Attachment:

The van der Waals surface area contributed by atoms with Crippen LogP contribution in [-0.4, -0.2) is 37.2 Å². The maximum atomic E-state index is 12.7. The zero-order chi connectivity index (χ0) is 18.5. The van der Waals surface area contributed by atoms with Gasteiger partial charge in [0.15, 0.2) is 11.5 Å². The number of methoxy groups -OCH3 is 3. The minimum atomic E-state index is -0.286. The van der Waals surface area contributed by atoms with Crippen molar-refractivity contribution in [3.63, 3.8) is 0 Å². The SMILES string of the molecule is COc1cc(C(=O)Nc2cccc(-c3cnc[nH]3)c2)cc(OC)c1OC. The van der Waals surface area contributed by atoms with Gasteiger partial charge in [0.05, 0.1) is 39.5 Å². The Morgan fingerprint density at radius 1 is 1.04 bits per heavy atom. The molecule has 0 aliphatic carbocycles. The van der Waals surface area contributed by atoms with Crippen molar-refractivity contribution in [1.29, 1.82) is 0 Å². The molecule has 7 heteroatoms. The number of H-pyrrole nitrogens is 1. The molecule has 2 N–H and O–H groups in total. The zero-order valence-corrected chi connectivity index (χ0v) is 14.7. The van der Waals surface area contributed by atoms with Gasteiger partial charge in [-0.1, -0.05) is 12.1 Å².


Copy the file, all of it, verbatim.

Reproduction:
The van der Waals surface area contributed by atoms with Crippen LogP contribution in [-0.4, -0.2) is 37.2 Å². The maximum atomic E-state index is 12.7. The zero-order chi connectivity index (χ0) is 18.5. The van der Waals surface area contributed by atoms with Gasteiger partial charge in [0.15, 0.2) is 11.5 Å². The number of methoxy groups -OCH3 is 3. The minimum atomic E-state index is -0.286. The van der Waals surface area contributed by atoms with Crippen molar-refractivity contribution in [3.63, 3.8) is 0 Å². The SMILES string of the molecule is COc1cc(C(=O)Nc2cccc(-c3cnc[nH]3)c2)cc(OC)c1OC. The van der Waals surface area contributed by atoms with Gasteiger partial charge in [0.05, 0.1) is 39.5 Å². The Morgan fingerprint density at radius 1 is 1.04 bits per heavy atom. The molecule has 0 aliphatic carbocycles. The van der Waals surface area contributed by atoms with Crippen molar-refractivity contribution in [1.29, 1.82) is 0 Å². The molecule has 7 heteroatoms. The number of H-pyrrole nitrogens is 1. The molecule has 2 N–H and O–H groups in total. The zero-order valence-corrected chi connectivity index (χ0v) is 14.7. The van der Waals surface area contributed by atoms with Gasteiger partial charge in [-0.1, -0.05) is 12.1 Å².